Indonesia’s loose labour and environmental standards, which ostensibly stand in stark contrast with the country’s ambitions to become a hub for clean technologies, have started to drive out sustainability-conscious investors. 

On 16 February, Hedonova, a Paris-based hedge fund, exited its 76% stake in the Indonesian nickel mine Mineralindo Morowali. While the fund is still bullish on long-term nickel prices, it cited sustainability concerns as the driving force behind its departure.


Suman Bannerjee, chief investment officer at Hedonova, tells fDi: “The cost of disposing of acidic waste from the nickel extraction process and running a world-class environmental, social and governance [ESG]-compliant mine is no longer [profitable], especially while competing with abundant Chinese capital and the willingness to cut corners.”

Hedonova sold its investments for $31m in an all-cash transaction to a consortium of Chinese mining companies called the Indo-Pacific Net-Zero Battery Materials Consortium. Its decision to ultimately sell to INBC was due to the dominance of Chinese firms in the market as the Parisian fund struggled to find alternative buyers, Mr Bannerjee notes. At the same time, the transaction generated the fund a 300% profit. 

Indonesia has the world’s largest reserves of nickel, a key component of electric vehicle (EV) batteries, according to figures from the US Geological Survey. In a push to develop a domestic industry of nickel processing, the Indonesian government banned exports of unprocessed nickel ore in 2014. Separately, it also introduced domestic processing requirements in 2018 that made it compulsory for any company to process nickel ore within the country prior to export.

Although ruled as “inconsistent” with international trade rules by the WTO in late 2022, the new measures have triggered major new investment into smelting capacity in the country. Chinese investment alone reached $3.6bn in the first half of 2022, largely driven by the construction of nickel smelters, according to figures from the Indonesian ministry of investment reported by local press outlet Benar News. However, this wave of investment has raised eyebrows and sparked discontent among local workers. 

“Indonesian workers live in terrible conditions, are forced to learn Mandarin and are not allowed to unionise,” argues Mr Bannerjee. 

In December 2022, two workers died in an explosion in at the PT Gunbuster Nickel Industry (PT GNI) smelter in North Morowali — one of the nickel smelters under the umbrella of China’s Jiangsu Delong Nickel Industry. Two more workers died after riots broke out at PT GNI last month, prompting local security forces to intervene and quell the protest.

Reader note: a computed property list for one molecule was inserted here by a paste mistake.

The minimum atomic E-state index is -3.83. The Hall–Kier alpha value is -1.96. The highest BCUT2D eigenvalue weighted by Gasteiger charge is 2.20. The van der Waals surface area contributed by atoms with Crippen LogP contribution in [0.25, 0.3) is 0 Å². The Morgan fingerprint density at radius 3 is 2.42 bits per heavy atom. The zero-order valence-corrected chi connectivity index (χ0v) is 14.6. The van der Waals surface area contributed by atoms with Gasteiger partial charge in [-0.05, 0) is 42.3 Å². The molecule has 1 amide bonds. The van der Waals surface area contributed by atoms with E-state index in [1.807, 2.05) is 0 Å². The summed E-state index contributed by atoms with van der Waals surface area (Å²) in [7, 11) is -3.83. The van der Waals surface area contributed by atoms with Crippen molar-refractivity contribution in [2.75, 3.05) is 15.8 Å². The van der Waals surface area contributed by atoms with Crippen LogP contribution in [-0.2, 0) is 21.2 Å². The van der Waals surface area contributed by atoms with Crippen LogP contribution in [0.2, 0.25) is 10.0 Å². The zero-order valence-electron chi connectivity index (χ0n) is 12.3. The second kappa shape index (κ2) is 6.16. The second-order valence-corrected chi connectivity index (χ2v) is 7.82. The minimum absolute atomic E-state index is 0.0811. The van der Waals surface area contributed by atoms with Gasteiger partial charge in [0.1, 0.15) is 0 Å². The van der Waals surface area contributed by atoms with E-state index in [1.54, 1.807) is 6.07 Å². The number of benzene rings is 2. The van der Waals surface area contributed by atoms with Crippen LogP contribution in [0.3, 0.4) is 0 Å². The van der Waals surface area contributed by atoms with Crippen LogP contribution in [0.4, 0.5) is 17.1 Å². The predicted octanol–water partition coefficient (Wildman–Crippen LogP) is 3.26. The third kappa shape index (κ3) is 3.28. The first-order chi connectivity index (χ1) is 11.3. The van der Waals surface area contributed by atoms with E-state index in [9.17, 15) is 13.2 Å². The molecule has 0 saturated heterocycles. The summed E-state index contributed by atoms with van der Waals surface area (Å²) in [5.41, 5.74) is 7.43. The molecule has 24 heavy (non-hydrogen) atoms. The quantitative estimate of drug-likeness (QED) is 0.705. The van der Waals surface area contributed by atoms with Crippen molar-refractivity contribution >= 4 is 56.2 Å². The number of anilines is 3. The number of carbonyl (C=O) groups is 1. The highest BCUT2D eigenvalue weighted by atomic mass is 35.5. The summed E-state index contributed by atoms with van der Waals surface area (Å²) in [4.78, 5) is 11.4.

Concerns over the environmental sustainability of local nickel mining have also surfaced. 

“The by-product of the acid leaching used in nickel mining is a slurry of highly acidic waste which miners will dump into the oceans or pump underground, contaminating drinking water,” says Mr Bannerjee. “The situation has become so severe that there are no vendors available in the country who will adhere to an ESG-compliant way of waste disposal.”

Iman Showfan, head of research at Indonesia’s Mining Advocacy Network, tells fDi: “The nickel mining activities have destroyed the local paddy farms. Acid rain is common, and the thick smoke and dust have also caused respiratory problems in some of the local population.”

The nickel mining activities have destroyed the local paddy farms.

Iman Showfan, head of research, Indonesia’s Mining Advocacy Network (Jatam)

Hedonova’s exit comes as the country is courting investments from major foreign car manufacturers and mining companies. European chemical company BASF and French mining group Eramet are jointly assessing the development of a nickel and cobalt hydrometallurgical refining complex, a BASF spokesperson has confirmed. Speculations are also rising on a potential $5bn investment from Tesla to build its third production factory outside the US.

“Indonesia is acutely aware that it needs to gain the trust and confidence of EV makers in Europe and North America, in particular with respect to the ESG credentials of their products,” says Jim Lennon, consultant and former chair of Commodities at Macquarie.

The issues surrounding nickel mining are part of broader criticisms Indonesia has faced over its ESG standards as the government led by president Joko Widodo walks a thin line between economic development and environmental sustainability. In October 2020, thousands of people took to the streets and a coalition of global investors sent an open letter to the Indonesian government to voice opposition to the proposed deregulation of environmental and workers’ protections in the so-called Omnibus Bill.